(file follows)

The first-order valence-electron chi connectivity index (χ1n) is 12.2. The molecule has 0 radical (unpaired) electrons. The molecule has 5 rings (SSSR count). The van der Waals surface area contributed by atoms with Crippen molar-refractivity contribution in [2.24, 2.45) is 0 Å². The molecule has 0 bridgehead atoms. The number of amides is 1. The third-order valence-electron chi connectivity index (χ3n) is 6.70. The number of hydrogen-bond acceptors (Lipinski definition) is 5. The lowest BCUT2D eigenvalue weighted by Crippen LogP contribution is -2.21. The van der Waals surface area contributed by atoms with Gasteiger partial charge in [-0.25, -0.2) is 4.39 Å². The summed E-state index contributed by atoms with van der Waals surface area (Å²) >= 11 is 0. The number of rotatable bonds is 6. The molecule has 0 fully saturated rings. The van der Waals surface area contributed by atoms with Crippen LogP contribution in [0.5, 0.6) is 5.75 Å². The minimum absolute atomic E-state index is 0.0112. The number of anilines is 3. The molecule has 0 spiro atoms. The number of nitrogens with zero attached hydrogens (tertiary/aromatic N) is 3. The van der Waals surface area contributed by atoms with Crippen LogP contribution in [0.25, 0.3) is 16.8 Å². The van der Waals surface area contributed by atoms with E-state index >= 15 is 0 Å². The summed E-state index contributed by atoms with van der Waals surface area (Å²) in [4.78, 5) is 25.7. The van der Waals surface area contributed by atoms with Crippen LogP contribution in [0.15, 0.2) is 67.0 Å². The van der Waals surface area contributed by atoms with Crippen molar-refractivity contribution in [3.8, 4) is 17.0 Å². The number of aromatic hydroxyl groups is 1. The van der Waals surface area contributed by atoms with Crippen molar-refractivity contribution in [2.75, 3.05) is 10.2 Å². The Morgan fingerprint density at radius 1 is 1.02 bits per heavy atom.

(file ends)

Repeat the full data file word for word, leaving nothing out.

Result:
The first-order valence-electron chi connectivity index (χ1n) is 12.2. The molecule has 0 radical (unpaired) electrons. The molecule has 5 rings (SSSR count). The van der Waals surface area contributed by atoms with Crippen molar-refractivity contribution in [2.24, 2.45) is 0 Å². The molecule has 0 bridgehead atoms. The number of amides is 1. The third-order valence-electron chi connectivity index (χ3n) is 6.70. The number of hydrogen-bond acceptors (Lipinski definition) is 5. The lowest BCUT2D eigenvalue weighted by Crippen LogP contribution is -2.21. The van der Waals surface area contributed by atoms with Gasteiger partial charge in [-0.25, -0.2) is 4.39 Å². The summed E-state index contributed by atoms with van der Waals surface area (Å²) >= 11 is 0. The number of rotatable bonds is 6. The molecule has 0 fully saturated rings. The van der Waals surface area contributed by atoms with Crippen LogP contribution in [0.5, 0.6) is 5.75 Å². The minimum absolute atomic E-state index is 0.0112. The number of anilines is 3. The molecule has 0 spiro atoms. The number of nitrogens with zero attached hydrogens (tertiary/aromatic N) is 3. The van der Waals surface area contributed by atoms with Crippen LogP contribution in [0.25, 0.3) is 16.8 Å². The van der Waals surface area contributed by atoms with E-state index >= 15 is 0 Å². The summed E-state index contributed by atoms with van der Waals surface area (Å²) in [4.78, 5) is 25.7. The van der Waals surface area contributed by atoms with Crippen LogP contribution in [0.15, 0.2) is 67.0 Å². The van der Waals surface area contributed by atoms with Crippen molar-refractivity contribution in [3.8, 4) is 17.0 Å². The number of aromatic hydroxyl groups is 1. The van der Waals surface area contributed by atoms with Crippen molar-refractivity contribution in [2.75, 3.05) is 10.2 Å². The Morgan fingerprint density at radius 1 is 1.02 bits per heavy atom.